The European Union is now pledging to help Italy after a boat capsized last week and killed hundreds of African migrants. Rebecca Cruise and Suzette Grillot discuss how European governments are struggling with refugee and asylum policies.
Richard Clarke is famously known for criticizing the Bush Administration for not doing enough to stop 9/11. But he now focuses on issues of cybersecurity and intellectual property theft, especially by the Chinese government.
Suzette Grillot and Rebecca Cruise talk about the righting of the Costa Concordia cruise liner off the coast of Italy, and the two-hour outage of Iran's internet firewall that allowed citizens access to social media.
Later, a conversation with New Zealand filmmaker Costa Botes. He’s directed documentaries about Canadian sled dogs, a cross-dressing attorney, and the inventor of the Jelly Belly jelly bean.
Engineers are declaring success after the Costa Concordia cruise ship was pulled upright during a 19-hour operation to wrench it from its side where it capsized last year off Tuscany.
Rebecca Cruise, the Assistant Dean of the College of International Studies at the University of Oklahoma, says the project now allows for a renewed search for the two bodies that were never recovered from the 32 dead, and for the ship to eventually be towed away.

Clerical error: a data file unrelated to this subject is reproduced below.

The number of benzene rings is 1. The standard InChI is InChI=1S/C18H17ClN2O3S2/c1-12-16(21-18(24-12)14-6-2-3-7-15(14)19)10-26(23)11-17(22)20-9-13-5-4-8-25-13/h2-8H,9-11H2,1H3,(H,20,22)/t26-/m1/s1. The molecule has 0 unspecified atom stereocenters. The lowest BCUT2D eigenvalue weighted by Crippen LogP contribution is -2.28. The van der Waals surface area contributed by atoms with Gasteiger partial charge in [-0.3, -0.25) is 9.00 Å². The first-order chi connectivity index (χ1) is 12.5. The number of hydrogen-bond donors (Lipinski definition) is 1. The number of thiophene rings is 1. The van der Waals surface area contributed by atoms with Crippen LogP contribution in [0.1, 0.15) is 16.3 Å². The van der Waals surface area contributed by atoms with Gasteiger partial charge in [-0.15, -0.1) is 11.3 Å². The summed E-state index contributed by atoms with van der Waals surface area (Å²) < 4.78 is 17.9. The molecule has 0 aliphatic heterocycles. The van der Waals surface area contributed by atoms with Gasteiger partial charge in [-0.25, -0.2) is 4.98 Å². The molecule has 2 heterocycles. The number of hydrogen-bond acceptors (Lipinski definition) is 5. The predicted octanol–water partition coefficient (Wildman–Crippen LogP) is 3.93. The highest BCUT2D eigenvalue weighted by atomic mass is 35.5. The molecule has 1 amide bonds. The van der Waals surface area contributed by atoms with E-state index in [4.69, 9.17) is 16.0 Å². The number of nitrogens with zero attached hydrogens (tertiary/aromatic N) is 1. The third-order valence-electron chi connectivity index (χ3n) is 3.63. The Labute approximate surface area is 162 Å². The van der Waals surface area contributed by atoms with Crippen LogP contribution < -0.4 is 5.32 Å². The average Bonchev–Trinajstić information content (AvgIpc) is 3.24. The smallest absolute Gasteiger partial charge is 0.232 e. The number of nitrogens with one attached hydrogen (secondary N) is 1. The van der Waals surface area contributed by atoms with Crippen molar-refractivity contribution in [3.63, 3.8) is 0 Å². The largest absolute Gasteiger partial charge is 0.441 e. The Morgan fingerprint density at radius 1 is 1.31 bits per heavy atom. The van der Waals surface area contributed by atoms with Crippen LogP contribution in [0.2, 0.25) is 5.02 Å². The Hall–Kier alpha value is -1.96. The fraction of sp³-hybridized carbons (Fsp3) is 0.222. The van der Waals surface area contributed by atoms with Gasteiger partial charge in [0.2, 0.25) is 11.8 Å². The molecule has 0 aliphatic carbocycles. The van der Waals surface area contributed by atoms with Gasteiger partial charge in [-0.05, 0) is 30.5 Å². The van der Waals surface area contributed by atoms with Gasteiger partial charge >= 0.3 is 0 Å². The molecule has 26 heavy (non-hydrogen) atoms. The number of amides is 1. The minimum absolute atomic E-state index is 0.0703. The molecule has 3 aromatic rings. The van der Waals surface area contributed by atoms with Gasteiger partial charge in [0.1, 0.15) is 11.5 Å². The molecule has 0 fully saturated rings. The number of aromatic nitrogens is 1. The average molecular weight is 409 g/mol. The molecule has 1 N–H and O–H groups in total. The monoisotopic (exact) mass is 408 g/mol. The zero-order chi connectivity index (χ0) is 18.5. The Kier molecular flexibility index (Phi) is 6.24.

“For the families of the victims to move beyond this, there is some hope that they will be able to find some of these remains,” Cruise says.
Rebecca Cruise and Suzette Grillot discuss the banking crisis in the Mediterranean island nation of Cyprus, and the decision to re-try American student Amanda Knox in Italy.
University of Oklahoma Italian language and literature professor Jason Houston joins Grillot from Arezzo, Italy. He's been following the Catholic Church's transition of power in the Vatican, and speculates what the last voluntary papal resignation in 1294 could teach us about 2013.
Suzette Grillot's interview with Jason Houston via Skype from Arezzo, Italy.
The world’s 1.2 billion Catholics are celebrating Holy Week, and Pope Francis is preparing for his first Good Friday and Easter Mass as pontiff. It’s been exactly a month since Pope Benedict XVI stepped down from the office of the papacy, which has given observers time to reflect on the historic transfer of power.
“This will stand out as a moment that Church historians will talk about for the next 600 years,” said University of Oklahoma Italian language and literature professor Jason Houston. He says if Benedict set a precedent for resignation that future pontiffs would follow, “he has changed the papacy in a way that no one has since probably the 11th Century. [But] I don't think that's going to happen.”